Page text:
May 21, 2017
Sixth Sunday of Easter
Let us continue listening to Chapter XIV of John’s Gospel. These are not simple passages to explain. They speak of a reality that appear to be far away and not easy to understand. We are at the Last Supper and Jesus, before leaving the disciples, reveals to them what is the heart of the life that awaits them after His Passover.
First of all, the life about which Jesus speaks, will be one life: the very life of the Father will be in Jesus, and that same life will be in us. Jesus has no doubt, and He clearly says, “I live and you will live… I am in the Father and you in Me and I in you” (Jn 14:19-20).
This is the true, first, and great good news that the Word gives us: death will not put an end to the good existence of Jesus, which the disciples could see by being with Him: “I live,” says the Lord. But something still greater will happen: “You will live”, that is, you will be alive with My life itself.
Perhaps, we have not yet correctly understood the greatness of this gift: sometimes we think that Jesus, at best, can make the life we are already living a little more beautiful and dignified, that He can solve some problems, and grant us some grace.
This is not so: Jesus does much more and gives us a completely new life, a life that has passed through death and is now eternal: His life. So, two “lives” do not exist, God’s and ours. There is only the life of Christ, the life that is Christ (cf. last Sunday’s Gospel), a life that Jesus chooses to share with us: we are partakers of His life.
Jesus goes still further, and He also tells us how this life will be.
That is, He says, the world wherein life consists of solitude, distance and separation will end, and a world will begin wherein “the Consoler will be with us forever” (Jn 14:16). Then it will be a life of relationship and communion, like that which Jesus shares with the Father: a life of love between Persons.
The Spirit, Who unites the Father and the Son, will cause us to enter this love relationship.
And it will be a life where the relationship will not fail, where neither our sin, nor our death will be enough to stop it: we will always be welcomed back, and always consoled again.
The few verses of this Gospel do not only repeat the style of intimacy that characterizes our new life: He will be “with us, close to us, in us” (cf. Jn 14: 16,17, 20).
This will be the true new life.
It will not change the world, passing things will not change, but within them, in the depths, a new vital principle will be introduced, which will keep us deeply united to the life of God.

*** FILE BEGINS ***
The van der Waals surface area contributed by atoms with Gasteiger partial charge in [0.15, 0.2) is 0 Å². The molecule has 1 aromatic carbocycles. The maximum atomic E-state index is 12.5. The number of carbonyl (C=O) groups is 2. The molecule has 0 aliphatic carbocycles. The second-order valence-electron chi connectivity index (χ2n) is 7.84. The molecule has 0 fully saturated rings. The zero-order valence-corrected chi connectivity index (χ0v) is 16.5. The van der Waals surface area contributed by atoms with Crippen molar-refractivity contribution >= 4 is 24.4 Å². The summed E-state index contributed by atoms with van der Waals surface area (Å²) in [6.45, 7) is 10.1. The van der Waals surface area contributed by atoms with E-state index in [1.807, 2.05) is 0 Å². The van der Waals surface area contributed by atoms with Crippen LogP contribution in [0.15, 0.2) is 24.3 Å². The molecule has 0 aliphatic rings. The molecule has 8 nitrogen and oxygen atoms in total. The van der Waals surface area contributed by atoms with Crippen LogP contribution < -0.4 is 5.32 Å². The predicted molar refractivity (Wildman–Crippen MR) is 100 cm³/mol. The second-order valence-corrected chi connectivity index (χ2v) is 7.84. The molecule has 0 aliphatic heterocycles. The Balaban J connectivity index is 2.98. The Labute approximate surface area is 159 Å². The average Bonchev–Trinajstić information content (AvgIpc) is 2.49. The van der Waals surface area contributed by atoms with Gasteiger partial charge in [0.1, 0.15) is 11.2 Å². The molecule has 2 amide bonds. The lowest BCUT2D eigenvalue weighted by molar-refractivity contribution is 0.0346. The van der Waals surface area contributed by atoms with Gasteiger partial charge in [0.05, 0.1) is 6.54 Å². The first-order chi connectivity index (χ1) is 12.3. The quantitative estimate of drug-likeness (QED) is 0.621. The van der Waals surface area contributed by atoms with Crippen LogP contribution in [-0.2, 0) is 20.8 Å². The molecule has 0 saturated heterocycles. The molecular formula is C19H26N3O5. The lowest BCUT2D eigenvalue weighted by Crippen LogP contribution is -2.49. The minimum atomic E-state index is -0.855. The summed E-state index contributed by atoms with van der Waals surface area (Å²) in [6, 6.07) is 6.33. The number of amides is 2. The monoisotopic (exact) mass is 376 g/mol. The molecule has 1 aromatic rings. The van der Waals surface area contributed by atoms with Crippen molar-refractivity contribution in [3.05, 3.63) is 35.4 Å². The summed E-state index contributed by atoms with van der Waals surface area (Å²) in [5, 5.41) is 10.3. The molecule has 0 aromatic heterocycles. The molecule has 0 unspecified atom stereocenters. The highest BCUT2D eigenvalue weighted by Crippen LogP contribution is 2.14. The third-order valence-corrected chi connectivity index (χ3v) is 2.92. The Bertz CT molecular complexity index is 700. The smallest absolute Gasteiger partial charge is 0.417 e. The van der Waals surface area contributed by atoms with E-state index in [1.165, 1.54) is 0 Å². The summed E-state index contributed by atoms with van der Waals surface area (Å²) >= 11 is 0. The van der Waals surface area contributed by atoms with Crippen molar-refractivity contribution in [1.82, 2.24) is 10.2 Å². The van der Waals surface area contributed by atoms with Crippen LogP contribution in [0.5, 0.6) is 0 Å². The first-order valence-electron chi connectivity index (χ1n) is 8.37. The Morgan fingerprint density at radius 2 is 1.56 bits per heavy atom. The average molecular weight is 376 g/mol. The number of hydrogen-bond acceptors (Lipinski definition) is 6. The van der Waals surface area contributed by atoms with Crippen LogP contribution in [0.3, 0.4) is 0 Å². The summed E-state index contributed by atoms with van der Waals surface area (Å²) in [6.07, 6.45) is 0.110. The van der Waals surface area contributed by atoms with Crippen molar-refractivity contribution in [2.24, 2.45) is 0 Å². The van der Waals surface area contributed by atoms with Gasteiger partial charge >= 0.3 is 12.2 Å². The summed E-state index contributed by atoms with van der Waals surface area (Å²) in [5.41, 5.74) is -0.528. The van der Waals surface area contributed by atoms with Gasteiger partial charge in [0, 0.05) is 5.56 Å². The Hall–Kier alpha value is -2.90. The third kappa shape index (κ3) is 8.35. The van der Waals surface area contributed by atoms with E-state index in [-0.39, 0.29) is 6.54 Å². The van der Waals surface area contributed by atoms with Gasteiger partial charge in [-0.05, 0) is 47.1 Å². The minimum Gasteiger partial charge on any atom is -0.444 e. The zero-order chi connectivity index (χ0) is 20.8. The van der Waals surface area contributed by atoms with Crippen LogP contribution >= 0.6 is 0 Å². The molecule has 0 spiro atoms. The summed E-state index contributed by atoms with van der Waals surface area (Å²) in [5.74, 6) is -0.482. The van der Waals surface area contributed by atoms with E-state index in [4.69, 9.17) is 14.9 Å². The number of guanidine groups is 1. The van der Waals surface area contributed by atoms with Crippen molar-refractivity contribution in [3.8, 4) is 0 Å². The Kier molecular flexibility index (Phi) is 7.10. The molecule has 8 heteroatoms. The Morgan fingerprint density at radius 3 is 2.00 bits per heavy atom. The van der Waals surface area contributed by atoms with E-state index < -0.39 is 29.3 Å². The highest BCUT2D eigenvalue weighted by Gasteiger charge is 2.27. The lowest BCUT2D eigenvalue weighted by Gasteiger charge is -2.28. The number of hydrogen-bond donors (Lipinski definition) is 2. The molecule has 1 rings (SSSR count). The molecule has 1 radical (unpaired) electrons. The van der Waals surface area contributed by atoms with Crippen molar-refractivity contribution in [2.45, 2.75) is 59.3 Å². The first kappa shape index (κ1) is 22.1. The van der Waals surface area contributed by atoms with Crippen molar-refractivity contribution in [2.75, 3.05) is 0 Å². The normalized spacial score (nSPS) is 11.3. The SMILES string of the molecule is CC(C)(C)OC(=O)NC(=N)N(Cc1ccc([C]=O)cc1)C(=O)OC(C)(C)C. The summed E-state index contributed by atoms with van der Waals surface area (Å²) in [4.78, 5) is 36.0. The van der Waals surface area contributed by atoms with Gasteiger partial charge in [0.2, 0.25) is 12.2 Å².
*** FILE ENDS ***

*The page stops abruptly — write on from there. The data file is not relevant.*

But when will this happen?
“Still a little” (Jn 14:19).
Jesus’ reference is evidently at the hour of His Passion, which is about to be fulfilled. Access to this new life, which we can finally see from within, will be the death and resurrection of Jesus.
There the old world will end, and from its ruins another one will be born.
We must pass from there if we will want to live: all that will not pass from this door will remain a prisoner of death, this side of life. But what will be baptized in the Passion of Christ, what will accept to live only by grace, this will belong to the Life of God and will belong to it from now on.
But who will see all this?
Certainly not the world: the eyes of the flesh are not enough. This life is so new, so different, that the world cannot see it: Jesus repeated twice that the world cannot see nor know this new life (Jn 14: 17,19).
And this is logical. The world recognizes what is its own, all that belongs to it. But it has no eyes to see what belongs to another creation, what belongs to the order of grace, of the Spirit.
The world has eyes to see that which it has done by itself, that which ends and dies. All that lives forever, rather, all that remains, all that is true, can only be seen with eyes born again by the Spirit.
There is an “ontological” journey to be made, a letting oneself be inserted into a new life: it is Baptism, and it is a life that constantly returns to its origins, to its own truth. A life that is born from above (Jn 3: 3).
Then the one who will dare to enter into the life of God, the one who will let himself be caught up in it will see it; more precisely, the one who loves and will keep His commandments: “He who loves me will be loved by my Father, and I also will love him and show myself to him” (Gv 14,21).
John, in short, tells us that the Paschal Mystery has made us a new creature, because it has intimately united us to the life of God. And this newness of life, this extraordinary love, becomes visible in the observance of the commandments, that is, in a life that shows the world the love that unites us with Christ.
The Evangelist invites us to look at life not with the eyes of the world, but with the eyes of those who have the life of God in themselves. Christian witness is everything here. Being capable of this new gaze, free and saved, on our life and the life of the world; always able to see the salvation that has touched the heart, being able to love. It is the testimony of so many Christians then and today.